Why exactly is black ink so expensive?

      • thisistobehelpful says:

        Well it does depend how ethical you want to be about it. Blood does keep pumping as long as the heart is going. Six liters in the human body and if you hang them upside down gravity would help. “Harvesting” blood is cheap. It requires cheap plastic bags, tubes and cheap needles. The proper storage and the “farmer” are the expensive stuff.

        Daily dose of macabre right there…

      • StatusfriedCrustomer says:

        //Why exactly is black ink so expensive?//

        –>Think about it. Black is every other color mixed together, so it’s the cost of blue plus the cost of purple plus the cost of brown plus the cost of green plus…etc.

    • mythago says:

      We’re all still trying to track down that cat that poops dollar bills.

    • mikehtiger says:

      Squids poop out ink lol

  2. Thorin78 says:

    Not only do they charge an arm and a leg for printer ink, my HP printer just told me that my still 50% full ink cartridges are now expired and that I need to replace the cartridges. And if I don’t, and continue to use the expired ink, I void the warranty. This just ain’t right.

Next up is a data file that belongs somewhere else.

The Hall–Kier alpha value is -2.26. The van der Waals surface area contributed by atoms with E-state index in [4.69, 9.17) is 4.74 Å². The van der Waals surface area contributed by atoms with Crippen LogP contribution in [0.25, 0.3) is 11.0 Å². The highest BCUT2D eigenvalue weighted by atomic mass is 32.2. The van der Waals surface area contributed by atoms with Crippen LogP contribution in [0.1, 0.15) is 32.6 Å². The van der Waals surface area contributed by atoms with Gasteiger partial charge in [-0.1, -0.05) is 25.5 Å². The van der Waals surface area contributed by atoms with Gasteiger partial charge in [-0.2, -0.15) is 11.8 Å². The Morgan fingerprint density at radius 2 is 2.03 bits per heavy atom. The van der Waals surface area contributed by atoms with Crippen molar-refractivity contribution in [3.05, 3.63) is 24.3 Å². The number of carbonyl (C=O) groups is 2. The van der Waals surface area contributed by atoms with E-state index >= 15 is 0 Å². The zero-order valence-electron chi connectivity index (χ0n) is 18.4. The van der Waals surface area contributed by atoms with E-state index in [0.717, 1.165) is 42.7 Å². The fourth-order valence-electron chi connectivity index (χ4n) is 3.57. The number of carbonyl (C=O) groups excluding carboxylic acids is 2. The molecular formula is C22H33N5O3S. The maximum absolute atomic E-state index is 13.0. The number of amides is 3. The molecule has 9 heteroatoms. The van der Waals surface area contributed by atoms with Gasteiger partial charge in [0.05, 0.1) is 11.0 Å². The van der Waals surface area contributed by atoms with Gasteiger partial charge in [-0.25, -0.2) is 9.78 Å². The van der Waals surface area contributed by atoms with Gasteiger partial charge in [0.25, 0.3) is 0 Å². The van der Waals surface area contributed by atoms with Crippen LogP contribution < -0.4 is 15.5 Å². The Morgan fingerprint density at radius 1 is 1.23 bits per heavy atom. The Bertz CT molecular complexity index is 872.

• hankrearden says:

      That’s fuc%$d up. It literally states that failure to comply with their price gouging will void the warranty? Damn.

      • Rena says:

        Not to mention the chips to introduce artificial expiry dates, anti-refill mechanisms, etc. Can someone *please* explain why these tactics are legal?

    • thisistobehelpful says:

      And just think of all the blood you could get in an arm or a leg?

    • brokebackwallet says:

      Time to get a laser printer.

      Inkjets are obsolete if you ask me. Their primetime is long gone. Lasers have much lower cost per page and if the prints start to have streaking, just shake the cartridge sideways and you’re good to go again. Well, for few dozen or maybe hundred pages atleast.

      Heck, I do tech support to supplement my lowly student income. Everytime someone asks me about ink related printing problems the first thing I tell them is to get a laser. Grandfathered inkjets are very common and general populace is simply afraid to cough up for newer technology.